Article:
Guy Wildenstein Ordered To Pay €20m Over Tax Avoidance Allegations


The Court of Appeal in Versailles has ordered the elusive international art dealer Guy Wildenstein, to pay a €20 million as a security deposit against tax avoidance allegations which have been levied against him. The funds must reach the court before by 15 October, according to the Le Monde newspaper. It will be treated as payment if the art dealer is found guilty.

The €20m amount is far less than the original €75 million demanded by Judge Guillaume Daïeff which would guarantee payment past taxes and penalties in case of a conviction. Wildenstein who is president of one of the oldest and most prestigious art galleries in the world is accused of not paying death duties on the estate of his father in France. Instead the estate was hidden in off shore accounts in Guernsey and the Cayman Islands.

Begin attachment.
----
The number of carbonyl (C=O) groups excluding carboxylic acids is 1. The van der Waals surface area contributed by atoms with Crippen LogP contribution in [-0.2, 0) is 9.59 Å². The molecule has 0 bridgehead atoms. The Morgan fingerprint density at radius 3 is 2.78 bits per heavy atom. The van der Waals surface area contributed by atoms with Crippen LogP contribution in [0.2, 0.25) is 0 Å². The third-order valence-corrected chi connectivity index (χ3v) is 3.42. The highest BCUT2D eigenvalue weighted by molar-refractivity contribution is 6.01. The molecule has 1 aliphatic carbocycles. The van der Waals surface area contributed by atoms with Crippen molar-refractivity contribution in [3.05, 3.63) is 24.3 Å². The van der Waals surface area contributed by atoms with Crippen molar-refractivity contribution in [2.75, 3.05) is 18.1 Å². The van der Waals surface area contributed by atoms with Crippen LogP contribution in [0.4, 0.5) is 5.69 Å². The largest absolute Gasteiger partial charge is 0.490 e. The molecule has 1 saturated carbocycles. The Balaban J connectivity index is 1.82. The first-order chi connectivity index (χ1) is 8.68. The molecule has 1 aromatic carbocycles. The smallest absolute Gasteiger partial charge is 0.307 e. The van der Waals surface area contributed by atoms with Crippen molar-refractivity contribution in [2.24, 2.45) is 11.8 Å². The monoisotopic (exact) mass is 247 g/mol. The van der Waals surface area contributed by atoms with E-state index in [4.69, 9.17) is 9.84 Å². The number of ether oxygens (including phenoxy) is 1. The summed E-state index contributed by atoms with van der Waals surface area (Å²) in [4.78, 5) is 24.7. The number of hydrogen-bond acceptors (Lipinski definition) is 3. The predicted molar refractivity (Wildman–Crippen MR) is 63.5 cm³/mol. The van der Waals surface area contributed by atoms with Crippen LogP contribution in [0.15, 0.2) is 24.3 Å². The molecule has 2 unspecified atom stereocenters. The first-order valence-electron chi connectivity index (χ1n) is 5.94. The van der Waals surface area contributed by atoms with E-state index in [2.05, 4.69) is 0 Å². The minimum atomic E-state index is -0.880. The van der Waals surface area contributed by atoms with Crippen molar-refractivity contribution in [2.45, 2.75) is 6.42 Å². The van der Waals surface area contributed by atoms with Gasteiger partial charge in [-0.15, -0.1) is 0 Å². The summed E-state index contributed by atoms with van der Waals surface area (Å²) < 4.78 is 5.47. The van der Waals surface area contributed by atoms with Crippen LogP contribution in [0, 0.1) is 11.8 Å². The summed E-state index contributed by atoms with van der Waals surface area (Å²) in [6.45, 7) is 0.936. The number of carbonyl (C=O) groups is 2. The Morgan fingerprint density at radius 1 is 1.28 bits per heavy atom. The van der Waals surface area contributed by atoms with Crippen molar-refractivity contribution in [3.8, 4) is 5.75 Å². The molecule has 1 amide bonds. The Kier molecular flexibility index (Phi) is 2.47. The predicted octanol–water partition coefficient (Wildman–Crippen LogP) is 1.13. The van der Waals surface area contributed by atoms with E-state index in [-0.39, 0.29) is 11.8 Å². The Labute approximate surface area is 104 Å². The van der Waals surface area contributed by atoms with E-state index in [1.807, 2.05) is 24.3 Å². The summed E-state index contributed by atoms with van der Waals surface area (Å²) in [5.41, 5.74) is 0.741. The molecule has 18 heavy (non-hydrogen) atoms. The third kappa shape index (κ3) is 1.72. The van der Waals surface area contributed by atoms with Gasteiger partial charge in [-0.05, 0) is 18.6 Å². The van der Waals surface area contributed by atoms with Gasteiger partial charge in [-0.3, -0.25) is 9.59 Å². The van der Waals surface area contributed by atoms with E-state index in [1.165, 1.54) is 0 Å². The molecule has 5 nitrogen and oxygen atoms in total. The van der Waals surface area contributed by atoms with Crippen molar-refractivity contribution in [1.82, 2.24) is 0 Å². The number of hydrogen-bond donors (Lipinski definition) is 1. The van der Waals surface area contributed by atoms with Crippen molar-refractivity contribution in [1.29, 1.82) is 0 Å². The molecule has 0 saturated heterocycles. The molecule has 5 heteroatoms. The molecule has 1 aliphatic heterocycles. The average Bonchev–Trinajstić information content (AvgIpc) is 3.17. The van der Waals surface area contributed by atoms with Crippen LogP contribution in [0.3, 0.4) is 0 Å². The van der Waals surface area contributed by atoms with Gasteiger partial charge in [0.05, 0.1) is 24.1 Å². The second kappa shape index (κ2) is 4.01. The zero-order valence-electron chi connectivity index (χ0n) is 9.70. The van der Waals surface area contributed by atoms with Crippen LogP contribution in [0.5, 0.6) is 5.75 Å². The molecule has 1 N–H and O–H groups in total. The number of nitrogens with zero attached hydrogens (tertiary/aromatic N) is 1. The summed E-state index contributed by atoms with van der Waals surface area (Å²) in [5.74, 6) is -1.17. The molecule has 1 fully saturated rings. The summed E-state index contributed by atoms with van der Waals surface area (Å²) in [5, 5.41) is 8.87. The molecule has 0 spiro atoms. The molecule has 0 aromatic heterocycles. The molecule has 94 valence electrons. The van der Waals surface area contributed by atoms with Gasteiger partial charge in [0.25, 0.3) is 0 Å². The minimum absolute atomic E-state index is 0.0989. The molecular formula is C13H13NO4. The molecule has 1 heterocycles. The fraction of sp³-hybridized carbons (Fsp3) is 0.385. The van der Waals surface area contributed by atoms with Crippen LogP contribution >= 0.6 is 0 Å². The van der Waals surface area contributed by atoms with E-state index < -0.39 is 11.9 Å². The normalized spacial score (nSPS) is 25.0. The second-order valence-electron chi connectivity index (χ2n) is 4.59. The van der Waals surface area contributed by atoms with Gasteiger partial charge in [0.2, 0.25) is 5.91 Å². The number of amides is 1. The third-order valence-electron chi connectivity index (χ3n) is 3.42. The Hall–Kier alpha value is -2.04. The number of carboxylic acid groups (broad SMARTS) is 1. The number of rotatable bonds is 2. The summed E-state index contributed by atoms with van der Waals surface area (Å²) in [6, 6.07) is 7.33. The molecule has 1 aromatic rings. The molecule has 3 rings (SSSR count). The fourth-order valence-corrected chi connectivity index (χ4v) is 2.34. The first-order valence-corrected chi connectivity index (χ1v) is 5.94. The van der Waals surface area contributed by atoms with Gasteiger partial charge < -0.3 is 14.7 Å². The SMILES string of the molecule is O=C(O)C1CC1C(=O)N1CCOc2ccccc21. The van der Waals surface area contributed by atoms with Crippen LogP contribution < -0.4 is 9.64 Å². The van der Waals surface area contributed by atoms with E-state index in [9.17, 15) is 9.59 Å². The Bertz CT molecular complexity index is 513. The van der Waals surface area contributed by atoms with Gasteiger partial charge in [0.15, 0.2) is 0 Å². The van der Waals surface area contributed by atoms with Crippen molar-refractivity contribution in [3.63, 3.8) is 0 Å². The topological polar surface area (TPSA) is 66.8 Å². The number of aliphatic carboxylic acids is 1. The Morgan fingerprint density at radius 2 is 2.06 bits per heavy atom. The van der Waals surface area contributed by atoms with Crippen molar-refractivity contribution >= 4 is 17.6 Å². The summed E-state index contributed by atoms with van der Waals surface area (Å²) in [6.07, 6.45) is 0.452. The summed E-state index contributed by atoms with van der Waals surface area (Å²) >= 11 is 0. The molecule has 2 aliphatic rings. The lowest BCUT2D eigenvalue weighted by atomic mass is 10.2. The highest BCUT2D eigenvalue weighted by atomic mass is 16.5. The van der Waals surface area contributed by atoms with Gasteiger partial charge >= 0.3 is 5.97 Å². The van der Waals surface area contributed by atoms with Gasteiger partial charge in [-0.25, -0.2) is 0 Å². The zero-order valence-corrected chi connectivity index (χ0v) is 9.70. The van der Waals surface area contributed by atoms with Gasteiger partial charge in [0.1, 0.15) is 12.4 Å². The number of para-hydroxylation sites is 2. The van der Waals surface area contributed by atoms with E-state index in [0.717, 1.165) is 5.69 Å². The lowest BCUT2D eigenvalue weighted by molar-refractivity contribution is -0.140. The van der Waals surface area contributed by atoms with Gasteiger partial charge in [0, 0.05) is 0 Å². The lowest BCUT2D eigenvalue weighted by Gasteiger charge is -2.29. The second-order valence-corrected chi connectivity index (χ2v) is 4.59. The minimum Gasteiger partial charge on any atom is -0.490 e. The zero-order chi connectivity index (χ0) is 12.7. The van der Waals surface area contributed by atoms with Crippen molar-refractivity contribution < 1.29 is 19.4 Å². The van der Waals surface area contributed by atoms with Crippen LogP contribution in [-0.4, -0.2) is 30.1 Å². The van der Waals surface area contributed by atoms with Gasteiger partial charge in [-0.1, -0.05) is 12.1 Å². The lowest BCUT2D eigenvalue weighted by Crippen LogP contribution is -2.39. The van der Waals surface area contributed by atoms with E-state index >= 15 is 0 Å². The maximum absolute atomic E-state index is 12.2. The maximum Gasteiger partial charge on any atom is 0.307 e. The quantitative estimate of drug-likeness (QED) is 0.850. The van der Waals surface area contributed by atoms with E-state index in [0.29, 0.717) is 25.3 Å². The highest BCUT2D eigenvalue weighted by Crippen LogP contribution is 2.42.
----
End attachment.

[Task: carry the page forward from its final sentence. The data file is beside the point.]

Guy Wildenstein, the billionaire art dealer has also been formally accused of “receiving fraudulently obtained goods”  after 30  paintings  and sculptures, worth several hundred million dollars, were discovered in his Paris Institute in a locked storage room. Some had been missing for decades. Many are believed to have been looted by the Nazis and are listed on the Arts Loss Register.